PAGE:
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I stepped into the central squad room of the Cedar Valley Police Department and then stood still a moment, taking in the familiar sights and smells. In contrast to the freezing, frenetic energy of the blizzard outside, the room was warm and calm.
Christmas had come and gone more than a month ago, yet tinsel and evergreen boughs were still draped high on the walls. I have been inside enough law enforcement centers around the state to know how common that is; holiday cleanup always seems to take a backseat to crime.
The room smelled as I remembered: fresh coffee, burnt microwave dinners, and paper, so much paper. There were folders and files stacked high on the desks. Post-it notes in every shade of the rainbow were tacked to the edges of computer monitors, on the handsets of the telephones at each desk, and across the bulletin board that ran the length of the back wall. Much of our day-to-day business had gone electronic, but old habits are hard to break.
Photographs of haunted, hunted men and women stared out from that same bulletin board. At one time, their stories may have been unique, but the moment their picture hit that board, they became one and the same: criminal, thug, wanted.
In front of me, a doll from the popular holiday game Elf on the Shelf hung from the ceiling in a noose fashioned from a dirty shoelace, her small arms twisted up to grip the sides of her head as though in shock at her fate. I gave her foot a gentle push and she swung in the air, her coy smirk unchanging even in death.
In the corner, the radio was tuned to an oldies station. Elvis Presley sang softly about a boy, born in a snowstorm, to a mother all too aware that his was to be a hard life, short-lived in the ghettos of Chicago. The song breaks my heart every time I hear it.
“‘Well, the world turns,’” a deep voice crooned along with the King. I turned to see Finn Nowlin, mostly a decent cop and generally a pain in the ass, strike a classic Elvis pose. He shimmied his hips and then swung his arm up and held the move.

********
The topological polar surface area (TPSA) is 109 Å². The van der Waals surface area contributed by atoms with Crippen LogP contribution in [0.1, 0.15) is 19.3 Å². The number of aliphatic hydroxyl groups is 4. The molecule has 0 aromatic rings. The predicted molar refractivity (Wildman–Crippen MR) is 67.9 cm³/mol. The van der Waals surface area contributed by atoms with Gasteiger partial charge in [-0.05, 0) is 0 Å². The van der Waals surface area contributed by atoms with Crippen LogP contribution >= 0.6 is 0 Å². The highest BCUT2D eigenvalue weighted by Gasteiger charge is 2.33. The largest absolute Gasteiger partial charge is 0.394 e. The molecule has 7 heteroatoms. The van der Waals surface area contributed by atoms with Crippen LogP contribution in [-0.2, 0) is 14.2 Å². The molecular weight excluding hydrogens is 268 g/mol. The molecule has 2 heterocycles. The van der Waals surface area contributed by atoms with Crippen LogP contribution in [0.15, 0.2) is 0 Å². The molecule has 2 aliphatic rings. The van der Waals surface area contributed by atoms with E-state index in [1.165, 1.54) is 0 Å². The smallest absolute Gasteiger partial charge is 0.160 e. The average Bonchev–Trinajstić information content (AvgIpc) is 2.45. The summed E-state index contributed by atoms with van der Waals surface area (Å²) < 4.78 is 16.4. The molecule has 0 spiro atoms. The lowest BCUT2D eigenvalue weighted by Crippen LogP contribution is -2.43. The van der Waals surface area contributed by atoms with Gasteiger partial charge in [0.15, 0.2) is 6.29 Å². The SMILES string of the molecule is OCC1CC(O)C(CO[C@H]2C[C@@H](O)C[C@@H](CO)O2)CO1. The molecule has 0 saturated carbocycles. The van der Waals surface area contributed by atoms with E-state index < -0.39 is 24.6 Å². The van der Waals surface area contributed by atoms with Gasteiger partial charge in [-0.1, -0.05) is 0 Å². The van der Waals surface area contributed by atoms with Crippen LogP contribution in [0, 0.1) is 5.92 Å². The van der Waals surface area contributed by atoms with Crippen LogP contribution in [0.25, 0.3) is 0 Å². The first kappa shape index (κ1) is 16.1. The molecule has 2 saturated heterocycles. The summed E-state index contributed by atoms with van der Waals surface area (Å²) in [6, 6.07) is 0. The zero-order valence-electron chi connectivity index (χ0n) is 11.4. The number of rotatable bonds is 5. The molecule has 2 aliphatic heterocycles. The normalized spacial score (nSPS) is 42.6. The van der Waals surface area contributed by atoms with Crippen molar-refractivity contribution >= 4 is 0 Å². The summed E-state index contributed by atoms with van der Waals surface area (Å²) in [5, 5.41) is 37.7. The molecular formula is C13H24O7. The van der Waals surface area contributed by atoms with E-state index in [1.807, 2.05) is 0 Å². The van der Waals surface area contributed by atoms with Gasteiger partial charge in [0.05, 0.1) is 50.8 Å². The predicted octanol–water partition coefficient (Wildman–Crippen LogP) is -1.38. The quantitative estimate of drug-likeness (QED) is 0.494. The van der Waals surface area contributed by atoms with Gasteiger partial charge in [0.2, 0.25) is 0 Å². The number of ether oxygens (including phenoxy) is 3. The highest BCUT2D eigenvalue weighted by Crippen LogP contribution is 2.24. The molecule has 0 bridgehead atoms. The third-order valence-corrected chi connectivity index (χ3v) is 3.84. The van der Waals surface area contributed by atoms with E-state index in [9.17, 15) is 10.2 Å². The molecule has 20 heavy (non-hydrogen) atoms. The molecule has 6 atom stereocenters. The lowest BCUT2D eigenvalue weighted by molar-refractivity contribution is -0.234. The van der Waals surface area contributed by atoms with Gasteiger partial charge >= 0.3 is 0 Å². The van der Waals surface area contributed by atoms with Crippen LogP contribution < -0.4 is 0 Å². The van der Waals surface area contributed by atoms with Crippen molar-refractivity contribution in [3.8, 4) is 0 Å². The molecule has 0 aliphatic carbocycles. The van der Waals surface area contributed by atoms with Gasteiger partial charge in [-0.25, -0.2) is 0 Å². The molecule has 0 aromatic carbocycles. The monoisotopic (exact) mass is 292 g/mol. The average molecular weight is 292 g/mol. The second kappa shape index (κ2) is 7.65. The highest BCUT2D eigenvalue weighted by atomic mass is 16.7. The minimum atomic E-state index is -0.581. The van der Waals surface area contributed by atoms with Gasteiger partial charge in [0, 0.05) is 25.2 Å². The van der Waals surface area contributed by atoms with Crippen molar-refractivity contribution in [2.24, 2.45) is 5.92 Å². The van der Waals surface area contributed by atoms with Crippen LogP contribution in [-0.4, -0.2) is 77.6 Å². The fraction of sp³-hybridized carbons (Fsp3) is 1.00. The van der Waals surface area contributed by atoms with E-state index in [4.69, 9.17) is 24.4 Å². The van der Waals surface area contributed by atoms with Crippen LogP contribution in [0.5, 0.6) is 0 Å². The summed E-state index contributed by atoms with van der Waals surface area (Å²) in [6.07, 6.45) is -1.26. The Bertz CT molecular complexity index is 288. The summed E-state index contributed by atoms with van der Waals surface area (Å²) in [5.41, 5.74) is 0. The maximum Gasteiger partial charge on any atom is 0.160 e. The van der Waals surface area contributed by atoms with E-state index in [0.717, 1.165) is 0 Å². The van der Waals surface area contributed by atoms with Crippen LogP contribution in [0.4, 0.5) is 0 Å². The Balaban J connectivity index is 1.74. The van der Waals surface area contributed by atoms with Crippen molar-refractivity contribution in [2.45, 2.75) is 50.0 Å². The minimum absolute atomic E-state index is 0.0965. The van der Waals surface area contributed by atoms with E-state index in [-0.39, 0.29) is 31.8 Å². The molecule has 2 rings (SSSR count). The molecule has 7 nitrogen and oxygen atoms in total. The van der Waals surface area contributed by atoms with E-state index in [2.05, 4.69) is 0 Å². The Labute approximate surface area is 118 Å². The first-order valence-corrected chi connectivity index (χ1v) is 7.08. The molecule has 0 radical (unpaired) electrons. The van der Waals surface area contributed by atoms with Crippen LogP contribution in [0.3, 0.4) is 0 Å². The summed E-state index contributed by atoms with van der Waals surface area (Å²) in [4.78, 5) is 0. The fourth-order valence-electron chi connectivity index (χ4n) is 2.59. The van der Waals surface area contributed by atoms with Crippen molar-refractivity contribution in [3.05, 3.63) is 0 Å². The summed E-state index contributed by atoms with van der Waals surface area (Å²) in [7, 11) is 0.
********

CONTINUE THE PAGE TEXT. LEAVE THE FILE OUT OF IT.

I rolled my eyes and turned away before he could see me smile.
I was home.
Grinning, I went to my desk, expecting a bare surface. Before I had gone on maternity leave in November, I’d cleaned house. Stained mugs and a few long-forgotten spoons went home with me to be deep cleaned. Files were returned to the records room, outstanding cases were handed over to my colleagues, and pens went into hibernation in my desk drawers.
To my surprise, though, a stack of file folders sat in a tidy pile waiting for me. A purple note on the top folder read “Ask Finn.” They were coded for local, recent misdemeanors; they belonged in the records room, not on my desk.
The rest of the space was still clean, and I dropped my bag and pulled off my heavy parka.
“It’s warm in here, isn’t it?”
Finn shrugged. He rubbed his hands together. “Feels good to me. The thermostat was busted all week. They finally sent someone to fix it yesterday. We’ve been freezing our balls off.”
I snorted. “Don’t you first have to have them, before they can freeze off?”
Finn grinned. “You know you missed us, Gem. Your baby is pretty cute but you’re not exactly June Cleaver. Tell me you haven’t been getting antsy.”
“Yeah, I missed you guys like I miss dysentery.” I tapped the files on my desk. “What’s happening? I hope I didn’t get dolled up to watch you channel Elvis the Pelvis and read week-old files.”
“Chavez wants you to get up to speed on all the work the rest of us have been doing while you’ve been sitting around playing Betty Crocker,” Finn said with another flash of his wolfish grin. The smile faded as he snatched up the top file folder and flipped through it.
“What is it?”
He scowled. “Ever heard of Black Hound Construction?”
Thinking hard, I shook my head slowly. “I don’t think so. Should I know them? Are they local?”
“No. They’re new in town. They arrived a few months ago, from New York. Alistair Campbell and his seven dwarfs. More like seven assholes. They’re a hotshot construction crew. Campbell’s got a thing for ex-convicts, most of his crew have records. I’ve been keeping an eye on the group.”
“Why? We have other people in town with records, probably more than we know. Most of them are harmless.”
Finn said, “I don’t know, call it a hunch. There’s something off about them. They travel together like a pack of wolves; you see one, there’s another one around the corner. Anyway, it’s been par for the course the last few months. A couple of robberies, hotel rooms ransacked. It’s mostly tourists getting hit. Armstrong and Moriarty believe it’s a gang of employees, from the different hotels, working together. They’ll catch them eventually. Christmas was quiet, New Year’s Eve was a disaster as usual. Drunks all over town, on the road, in the bars. Some clown decided it was a good idea to climb the old water tower after drinking a bottle of champagne. He made it to the top and then panicked. The fire department had to climb up after him. They brought him down, and his date, some hot little ski bunny in town from Denver, finished her night with the deputy fire chief.”